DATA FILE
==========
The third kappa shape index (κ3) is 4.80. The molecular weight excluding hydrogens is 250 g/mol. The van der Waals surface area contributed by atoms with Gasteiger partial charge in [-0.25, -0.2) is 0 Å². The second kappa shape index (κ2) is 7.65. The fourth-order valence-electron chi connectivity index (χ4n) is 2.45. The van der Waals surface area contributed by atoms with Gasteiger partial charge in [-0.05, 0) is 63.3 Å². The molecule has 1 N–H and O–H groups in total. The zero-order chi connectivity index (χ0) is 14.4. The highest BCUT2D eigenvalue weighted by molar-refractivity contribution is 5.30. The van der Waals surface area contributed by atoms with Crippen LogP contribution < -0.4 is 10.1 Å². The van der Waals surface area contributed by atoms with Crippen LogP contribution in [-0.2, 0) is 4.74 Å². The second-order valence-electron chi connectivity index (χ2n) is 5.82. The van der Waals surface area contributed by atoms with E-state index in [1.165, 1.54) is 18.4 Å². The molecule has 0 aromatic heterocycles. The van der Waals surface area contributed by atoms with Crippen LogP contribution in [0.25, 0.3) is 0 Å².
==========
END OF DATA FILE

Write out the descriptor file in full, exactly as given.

The third kappa shape index (κ3) is 4.80. The molecular weight excluding hydrogens is 250 g/mol. The van der Waals surface area contributed by atoms with Gasteiger partial charge in [-0.25, -0.2) is 0 Å². The second kappa shape index (κ2) is 7.65. The fourth-order valence-electron chi connectivity index (χ4n) is 2.45. The van der Waals surface area contributed by atoms with Gasteiger partial charge in [-0.05, 0) is 63.3 Å². The molecule has 1 N–H and O–H groups in total. The zero-order chi connectivity index (χ0) is 14.4. The highest BCUT2D eigenvalue weighted by molar-refractivity contribution is 5.30. The van der Waals surface area contributed by atoms with Crippen LogP contribution < -0.4 is 10.1 Å². The van der Waals surface area contributed by atoms with Crippen LogP contribution in [-0.2, 0) is 4.74 Å². The second-order valence-electron chi connectivity index (χ2n) is 5.82. The van der Waals surface area contributed by atoms with E-state index in [1.165, 1.54) is 18.4 Å². The molecule has 0 aromatic heterocycles. The van der Waals surface area contributed by atoms with Crippen LogP contribution in [0.25, 0.3) is 0 Å².